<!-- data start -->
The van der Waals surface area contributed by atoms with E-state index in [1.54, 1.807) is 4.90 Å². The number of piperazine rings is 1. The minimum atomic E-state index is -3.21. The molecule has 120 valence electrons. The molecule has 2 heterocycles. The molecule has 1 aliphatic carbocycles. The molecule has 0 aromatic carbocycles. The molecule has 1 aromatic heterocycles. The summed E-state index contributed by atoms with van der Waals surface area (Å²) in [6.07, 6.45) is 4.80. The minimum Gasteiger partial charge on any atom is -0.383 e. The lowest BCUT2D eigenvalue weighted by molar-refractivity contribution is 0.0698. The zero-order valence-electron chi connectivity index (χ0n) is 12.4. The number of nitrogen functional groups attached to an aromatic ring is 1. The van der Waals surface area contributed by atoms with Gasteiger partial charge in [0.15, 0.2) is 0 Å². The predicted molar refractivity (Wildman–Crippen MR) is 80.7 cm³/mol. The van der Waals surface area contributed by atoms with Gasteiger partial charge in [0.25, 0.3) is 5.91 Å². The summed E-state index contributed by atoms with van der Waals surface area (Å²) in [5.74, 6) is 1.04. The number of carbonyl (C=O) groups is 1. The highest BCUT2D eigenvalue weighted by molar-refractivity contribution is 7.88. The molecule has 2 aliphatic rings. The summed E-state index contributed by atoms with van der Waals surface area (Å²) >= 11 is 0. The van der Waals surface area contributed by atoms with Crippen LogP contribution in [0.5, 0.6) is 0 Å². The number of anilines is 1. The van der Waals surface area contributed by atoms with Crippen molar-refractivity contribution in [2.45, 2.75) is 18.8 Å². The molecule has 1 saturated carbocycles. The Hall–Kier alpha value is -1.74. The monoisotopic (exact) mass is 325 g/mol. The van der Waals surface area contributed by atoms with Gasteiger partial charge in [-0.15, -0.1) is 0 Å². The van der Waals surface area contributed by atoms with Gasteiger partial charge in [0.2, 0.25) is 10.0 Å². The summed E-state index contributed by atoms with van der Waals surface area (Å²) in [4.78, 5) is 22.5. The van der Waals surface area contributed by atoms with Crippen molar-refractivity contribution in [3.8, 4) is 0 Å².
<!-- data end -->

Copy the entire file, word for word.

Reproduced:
The van der Waals surface area contributed by atoms with E-state index in [1.54, 1.807) is 4.90 Å². The number of piperazine rings is 1. The minimum atomic E-state index is -3.21. The molecule has 120 valence electrons. The molecule has 2 heterocycles. The molecule has 1 aliphatic carbocycles. The molecule has 0 aromatic carbocycles. The molecule has 1 aromatic heterocycles. The summed E-state index contributed by atoms with van der Waals surface area (Å²) in [6.07, 6.45) is 4.80. The minimum Gasteiger partial charge on any atom is -0.383 e. The lowest BCUT2D eigenvalue weighted by molar-refractivity contribution is 0.0698. The zero-order valence-electron chi connectivity index (χ0n) is 12.4. The number of nitrogen functional groups attached to an aromatic ring is 1. The van der Waals surface area contributed by atoms with Gasteiger partial charge in [0.15, 0.2) is 0 Å². The predicted molar refractivity (Wildman–Crippen MR) is 80.7 cm³/mol. The van der Waals surface area contributed by atoms with Gasteiger partial charge in [0.25, 0.3) is 5.91 Å². The summed E-state index contributed by atoms with van der Waals surface area (Å²) in [5.74, 6) is 1.04. The number of carbonyl (C=O) groups is 1. The highest BCUT2D eigenvalue weighted by molar-refractivity contribution is 7.88. The molecule has 2 aliphatic rings. The summed E-state index contributed by atoms with van der Waals surface area (Å²) >= 11 is 0. The van der Waals surface area contributed by atoms with Crippen LogP contribution in [0.5, 0.6) is 0 Å². The number of anilines is 1. The van der Waals surface area contributed by atoms with Crippen molar-refractivity contribution in [2.45, 2.75) is 18.8 Å². The molecule has 1 saturated carbocycles. The Hall–Kier alpha value is -1.74. The monoisotopic (exact) mass is 325 g/mol. The van der Waals surface area contributed by atoms with Gasteiger partial charge in [-0.15, -0.1) is 0 Å². The van der Waals surface area contributed by atoms with Gasteiger partial charge in [0.2, 0.25) is 10.0 Å². The summed E-state index contributed by atoms with van der Waals surface area (Å²) in [4.78, 5) is 22.5. The van der Waals surface area contributed by atoms with Crippen molar-refractivity contribution in [3.8, 4) is 0 Å².